When I started full time in my father’s Cadillac dealership 32 years ago, the idea of having a separate F&I department was in its infancy. My Dad resisted this new industry trend. He believed that a good sales experience began with, and ended with, a good salesperson. From the meet-and-greet to signing and delivery, our process was to have the entire transaction handled by one point of contact. Although our process had its drawbacks, like lackluster F&I product sales, it resulted in a high level of customer satisfaction.
However, many of the dealers in our 20 group who installed a F&I department were seeing great results, and their profits were hard to ignore. This finally convinced my father to give it a try. With the right manager in place, we separated the F&I activity into its own department, and profits soared. We became part of a new trend that grew to be the industry standard.
But times are changing, and today’s customers don’t really like being bounced around from person to person. They are demanding a better experience. Dealers who embrace the ‘old-new’ one contact model will reduce the ‘bounce effect.’ This process also minimizes another pain point, the time it takes to complete a purchase transaction.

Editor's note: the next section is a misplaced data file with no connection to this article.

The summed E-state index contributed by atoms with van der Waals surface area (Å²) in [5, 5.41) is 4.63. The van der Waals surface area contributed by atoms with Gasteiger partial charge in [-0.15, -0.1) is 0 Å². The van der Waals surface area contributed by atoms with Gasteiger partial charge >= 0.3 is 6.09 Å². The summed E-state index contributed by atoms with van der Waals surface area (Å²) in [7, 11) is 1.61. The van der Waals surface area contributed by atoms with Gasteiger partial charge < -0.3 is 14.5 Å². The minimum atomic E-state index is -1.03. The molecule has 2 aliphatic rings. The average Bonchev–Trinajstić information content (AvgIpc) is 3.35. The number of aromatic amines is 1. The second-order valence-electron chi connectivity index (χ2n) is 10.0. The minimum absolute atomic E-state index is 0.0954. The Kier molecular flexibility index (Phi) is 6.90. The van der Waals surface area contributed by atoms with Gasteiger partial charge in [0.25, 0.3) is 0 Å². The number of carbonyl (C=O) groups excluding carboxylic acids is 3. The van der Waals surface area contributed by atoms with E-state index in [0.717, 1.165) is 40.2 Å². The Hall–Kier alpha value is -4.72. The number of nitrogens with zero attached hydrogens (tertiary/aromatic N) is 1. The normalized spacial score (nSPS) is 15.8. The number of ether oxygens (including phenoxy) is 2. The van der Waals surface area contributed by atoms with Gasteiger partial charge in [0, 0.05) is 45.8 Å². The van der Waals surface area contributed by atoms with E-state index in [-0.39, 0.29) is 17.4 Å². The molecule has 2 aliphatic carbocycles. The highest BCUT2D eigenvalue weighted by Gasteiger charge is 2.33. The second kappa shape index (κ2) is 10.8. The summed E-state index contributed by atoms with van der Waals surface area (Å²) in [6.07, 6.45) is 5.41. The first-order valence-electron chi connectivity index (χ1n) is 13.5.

I was reminded of all this recently when my wife purchased her new car. The Salesperson was the one point of contact, from demonstration to delivery. It was a pleasant and efficient experience and this dealer will receive the highest marks on the customer satisfaction survey.
Better customer satisfaction and faster transaction times are just a couple of benefits to this old-new trend. Many dealers are also seeing an increase in product sales. After all, who better to recommend appropriate aftermarket products than the one contact who has developed the relationship and knows the customer’s driving habits best? According to ‘Automotive News’ Walser Automotive Group in Minneapolis reports a $375 higher average baseline than when they had separate F&I managers.
The combined sales and F&I process is not for every dealership. It really boils down to the vision and strategy of the dealer. If the dealer’s vision and strategy is to differentiate themselves from the competition, speed up the purchase transaction, and provide customers a better experience, the combined Sales and F&I process may be right for you.
Stay tuned to my next blog where I will discuss how to get started and what to watch out for in developing your ‘old-new’ one contact F&I process. Please share your opinion and thoughts below.